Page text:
The Commodity Investor: Germany Recalling Gold Reserves Good News For Investors, Bad News For Federal Reserve

January 22, 2013

Expect other central banks to bring gold reserves within their borders.

 

Germany’s central bank, the Bundesbank, last week announced that it will be repatriating some of its gold reserves currently held overseas back to the homeland. Germany holds more than 3,000 tons of gold bullion, which represents more than 75 percent of its foreign currency reserves.

Germany has been amassing large amounts of gold reserves since the end of World War II, when it accepted payments in the form of gold for its goods and services it sold overseas.

During the Cold War, Germany moved large amounts of its gold holdings to the United States, the United Kingdom and France in order to protect its reserves from the growing Soviet military threat. Now Germany is in the process of moving that gold back within its borders.

Today, The Commodity Investor will examine in depth Germany’s gold holdings and their impact on the gold markets.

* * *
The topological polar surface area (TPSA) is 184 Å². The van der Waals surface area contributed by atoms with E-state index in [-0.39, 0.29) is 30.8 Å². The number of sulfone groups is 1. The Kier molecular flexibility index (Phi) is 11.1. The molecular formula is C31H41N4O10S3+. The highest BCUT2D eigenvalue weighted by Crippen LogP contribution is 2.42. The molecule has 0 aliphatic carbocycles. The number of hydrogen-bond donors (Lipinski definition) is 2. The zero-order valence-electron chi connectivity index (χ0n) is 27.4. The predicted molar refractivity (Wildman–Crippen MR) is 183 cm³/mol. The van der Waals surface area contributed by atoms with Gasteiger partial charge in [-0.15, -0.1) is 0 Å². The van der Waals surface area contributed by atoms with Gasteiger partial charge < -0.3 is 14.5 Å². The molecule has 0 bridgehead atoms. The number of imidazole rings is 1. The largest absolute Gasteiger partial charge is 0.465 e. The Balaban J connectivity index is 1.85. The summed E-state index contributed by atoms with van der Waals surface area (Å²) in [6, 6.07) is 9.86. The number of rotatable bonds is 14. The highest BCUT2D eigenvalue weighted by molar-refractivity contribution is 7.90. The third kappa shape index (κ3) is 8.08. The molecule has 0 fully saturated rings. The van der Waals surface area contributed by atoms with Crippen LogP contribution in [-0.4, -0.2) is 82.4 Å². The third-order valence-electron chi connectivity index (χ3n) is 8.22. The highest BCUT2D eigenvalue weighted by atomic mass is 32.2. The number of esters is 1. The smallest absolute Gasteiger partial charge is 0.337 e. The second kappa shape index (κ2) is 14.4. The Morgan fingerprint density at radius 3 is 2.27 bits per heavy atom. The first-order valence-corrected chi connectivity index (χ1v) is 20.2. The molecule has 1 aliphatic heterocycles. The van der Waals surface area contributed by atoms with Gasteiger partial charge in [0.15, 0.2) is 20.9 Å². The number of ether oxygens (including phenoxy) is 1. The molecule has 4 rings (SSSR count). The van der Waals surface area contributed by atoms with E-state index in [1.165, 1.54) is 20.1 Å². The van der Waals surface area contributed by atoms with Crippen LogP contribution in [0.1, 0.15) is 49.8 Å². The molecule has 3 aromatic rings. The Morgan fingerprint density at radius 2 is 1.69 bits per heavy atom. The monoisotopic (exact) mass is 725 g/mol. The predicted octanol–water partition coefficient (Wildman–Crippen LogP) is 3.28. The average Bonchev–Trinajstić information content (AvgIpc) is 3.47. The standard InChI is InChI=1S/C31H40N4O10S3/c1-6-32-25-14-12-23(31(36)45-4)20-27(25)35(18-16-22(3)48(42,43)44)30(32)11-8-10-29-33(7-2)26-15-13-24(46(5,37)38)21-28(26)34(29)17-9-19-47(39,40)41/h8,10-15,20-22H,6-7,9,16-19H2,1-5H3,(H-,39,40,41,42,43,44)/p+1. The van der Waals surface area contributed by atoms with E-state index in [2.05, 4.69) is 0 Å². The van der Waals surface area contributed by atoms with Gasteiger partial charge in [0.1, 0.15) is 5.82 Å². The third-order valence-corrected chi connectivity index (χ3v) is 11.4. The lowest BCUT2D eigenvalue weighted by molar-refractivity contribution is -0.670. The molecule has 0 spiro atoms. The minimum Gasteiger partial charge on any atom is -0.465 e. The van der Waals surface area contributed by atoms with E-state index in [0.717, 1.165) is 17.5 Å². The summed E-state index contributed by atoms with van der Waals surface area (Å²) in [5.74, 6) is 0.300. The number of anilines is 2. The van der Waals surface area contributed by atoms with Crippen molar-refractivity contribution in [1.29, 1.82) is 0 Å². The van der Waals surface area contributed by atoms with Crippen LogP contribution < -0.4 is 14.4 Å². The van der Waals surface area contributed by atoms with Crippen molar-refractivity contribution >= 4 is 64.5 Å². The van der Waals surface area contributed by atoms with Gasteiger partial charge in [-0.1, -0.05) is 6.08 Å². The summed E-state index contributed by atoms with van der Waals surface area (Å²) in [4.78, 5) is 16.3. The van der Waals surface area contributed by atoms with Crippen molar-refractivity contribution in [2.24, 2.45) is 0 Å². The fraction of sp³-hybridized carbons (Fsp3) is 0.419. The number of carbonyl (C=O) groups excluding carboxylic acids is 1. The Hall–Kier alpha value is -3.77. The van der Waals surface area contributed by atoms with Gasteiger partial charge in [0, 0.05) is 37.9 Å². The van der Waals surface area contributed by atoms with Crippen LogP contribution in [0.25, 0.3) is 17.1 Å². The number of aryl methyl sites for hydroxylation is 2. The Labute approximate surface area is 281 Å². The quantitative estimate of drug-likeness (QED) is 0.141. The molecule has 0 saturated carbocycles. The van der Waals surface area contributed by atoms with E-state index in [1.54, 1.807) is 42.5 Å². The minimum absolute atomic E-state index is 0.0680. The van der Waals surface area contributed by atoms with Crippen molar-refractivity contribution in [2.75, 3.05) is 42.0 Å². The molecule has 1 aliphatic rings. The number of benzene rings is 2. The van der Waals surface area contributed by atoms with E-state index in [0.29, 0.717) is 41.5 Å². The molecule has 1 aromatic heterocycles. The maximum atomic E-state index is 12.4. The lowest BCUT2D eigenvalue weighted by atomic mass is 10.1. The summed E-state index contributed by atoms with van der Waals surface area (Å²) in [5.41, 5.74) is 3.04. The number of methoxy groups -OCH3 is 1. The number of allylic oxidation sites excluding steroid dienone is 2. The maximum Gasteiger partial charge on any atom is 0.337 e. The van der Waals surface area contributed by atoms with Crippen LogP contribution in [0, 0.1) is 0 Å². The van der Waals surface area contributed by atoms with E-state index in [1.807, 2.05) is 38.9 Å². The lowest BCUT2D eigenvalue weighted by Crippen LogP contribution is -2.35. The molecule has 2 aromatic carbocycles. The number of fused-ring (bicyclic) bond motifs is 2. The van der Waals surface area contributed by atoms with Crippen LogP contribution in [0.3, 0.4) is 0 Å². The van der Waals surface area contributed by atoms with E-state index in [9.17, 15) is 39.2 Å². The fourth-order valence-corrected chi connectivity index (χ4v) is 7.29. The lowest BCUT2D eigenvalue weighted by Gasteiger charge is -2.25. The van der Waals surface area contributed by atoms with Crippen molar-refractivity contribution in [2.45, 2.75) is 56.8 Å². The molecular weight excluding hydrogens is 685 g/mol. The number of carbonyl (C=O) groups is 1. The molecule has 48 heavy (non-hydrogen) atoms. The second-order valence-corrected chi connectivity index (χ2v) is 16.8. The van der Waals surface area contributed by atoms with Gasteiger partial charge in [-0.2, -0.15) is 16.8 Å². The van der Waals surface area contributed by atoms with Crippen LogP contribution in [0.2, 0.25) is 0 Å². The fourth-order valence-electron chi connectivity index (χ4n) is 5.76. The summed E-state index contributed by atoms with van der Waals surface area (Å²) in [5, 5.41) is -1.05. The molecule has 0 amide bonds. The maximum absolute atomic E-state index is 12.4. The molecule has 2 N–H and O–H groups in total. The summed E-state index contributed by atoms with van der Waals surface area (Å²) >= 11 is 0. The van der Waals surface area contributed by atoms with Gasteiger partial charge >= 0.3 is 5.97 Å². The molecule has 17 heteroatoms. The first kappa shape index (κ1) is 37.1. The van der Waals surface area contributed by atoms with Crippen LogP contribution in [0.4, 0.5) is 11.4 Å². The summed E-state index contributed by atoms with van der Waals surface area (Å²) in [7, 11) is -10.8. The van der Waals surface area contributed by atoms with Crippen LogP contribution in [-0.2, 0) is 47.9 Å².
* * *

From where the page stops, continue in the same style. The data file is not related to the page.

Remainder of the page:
A Big Move

Germany’s announcement that it will move almost half its overseas gold holdings back within its borders has sent ripples throughout the markets. Currently, almost half of Germany’s gold is stored inside the vaults of the Federal Reserve Bank of New York in downtown Manhattan. This is not an unusual occurrence. Vaults of the New York Fed are used to store gold bullion for dozens of countries.

The vault inside the New York Fed lies almost 25 meters below the surface and is reputed to be one of the most secure places on the planet. It better be, since it holds more than 7,000 tons of gold, with a value worth almost $500 billion. Nearly all the gold inside is owned by foreign governments (98 percent), and the New York Fed only acts as custodian of the gold.

The fact that Germany is recalling some of its gold back is a serious blow to the Federal Reserve. Whatever the motives German central bankers may have, the fact of the matter is that this sends a sign of no confidence in the Fed’s services. This is also not confidence-inducing for the French Central Bank, where Germany stores about 10 percent of its gold.

Why such a move and why now? While the central bankers might not be straightforward with their motives, there are several explanations for such a move. First, as we have discussed in this column time and again, gold is the ultimate tool of confidence—in times of panic, people like to hold on to their gold, literally.

 

 

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